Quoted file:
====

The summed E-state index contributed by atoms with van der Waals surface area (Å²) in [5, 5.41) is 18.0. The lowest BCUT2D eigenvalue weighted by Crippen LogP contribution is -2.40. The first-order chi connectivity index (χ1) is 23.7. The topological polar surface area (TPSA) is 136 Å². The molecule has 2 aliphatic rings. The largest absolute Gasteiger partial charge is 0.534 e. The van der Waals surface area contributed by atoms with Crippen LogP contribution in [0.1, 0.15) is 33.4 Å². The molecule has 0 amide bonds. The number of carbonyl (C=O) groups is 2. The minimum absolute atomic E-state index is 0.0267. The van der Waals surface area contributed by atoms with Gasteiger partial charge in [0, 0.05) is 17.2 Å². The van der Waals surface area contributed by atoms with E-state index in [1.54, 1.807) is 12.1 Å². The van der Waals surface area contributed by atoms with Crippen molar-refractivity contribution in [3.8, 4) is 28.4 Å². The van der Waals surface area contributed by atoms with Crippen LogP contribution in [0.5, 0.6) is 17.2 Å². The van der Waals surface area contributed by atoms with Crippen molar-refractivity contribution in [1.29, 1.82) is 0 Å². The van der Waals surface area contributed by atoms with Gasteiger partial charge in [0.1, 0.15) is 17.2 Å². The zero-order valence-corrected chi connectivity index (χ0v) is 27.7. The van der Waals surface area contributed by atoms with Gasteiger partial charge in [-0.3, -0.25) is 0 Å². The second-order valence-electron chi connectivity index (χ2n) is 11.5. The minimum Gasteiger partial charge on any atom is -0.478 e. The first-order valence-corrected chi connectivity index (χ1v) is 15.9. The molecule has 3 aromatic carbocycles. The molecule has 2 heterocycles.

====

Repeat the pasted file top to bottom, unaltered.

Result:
The summed E-state index contributed by atoms with van der Waals surface area (Å²) in [5, 5.41) is 18.0. The lowest BCUT2D eigenvalue weighted by Crippen LogP contribution is -2.40. The first-order chi connectivity index (χ1) is 23.7. The topological polar surface area (TPSA) is 136 Å². The molecule has 2 aliphatic rings. The largest absolute Gasteiger partial charge is 0.534 e. The van der Waals surface area contributed by atoms with Crippen LogP contribution in [0.1, 0.15) is 33.4 Å². The molecule has 0 amide bonds. The number of carbonyl (C=O) groups is 2. The minimum absolute atomic E-state index is 0.0267. The van der Waals surface area contributed by atoms with Gasteiger partial charge in [0, 0.05) is 17.2 Å². The van der Waals surface area contributed by atoms with E-state index in [1.54, 1.807) is 12.1 Å². The van der Waals surface area contributed by atoms with Crippen molar-refractivity contribution in [3.8, 4) is 28.4 Å². The van der Waals surface area contributed by atoms with Crippen LogP contribution in [0.5, 0.6) is 17.2 Å². The van der Waals surface area contributed by atoms with Crippen molar-refractivity contribution in [1.29, 1.82) is 0 Å². The van der Waals surface area contributed by atoms with Gasteiger partial charge in [0.1, 0.15) is 17.2 Å². The zero-order valence-corrected chi connectivity index (χ0v) is 27.7. The van der Waals surface area contributed by atoms with Gasteiger partial charge in [-0.3, -0.25) is 0 Å². The second-order valence-electron chi connectivity index (χ2n) is 11.5. The minimum Gasteiger partial charge on any atom is -0.478 e. The first-order valence-corrected chi connectivity index (χ1v) is 15.9. The molecule has 3 aromatic carbocycles. The molecule has 2 heterocycles.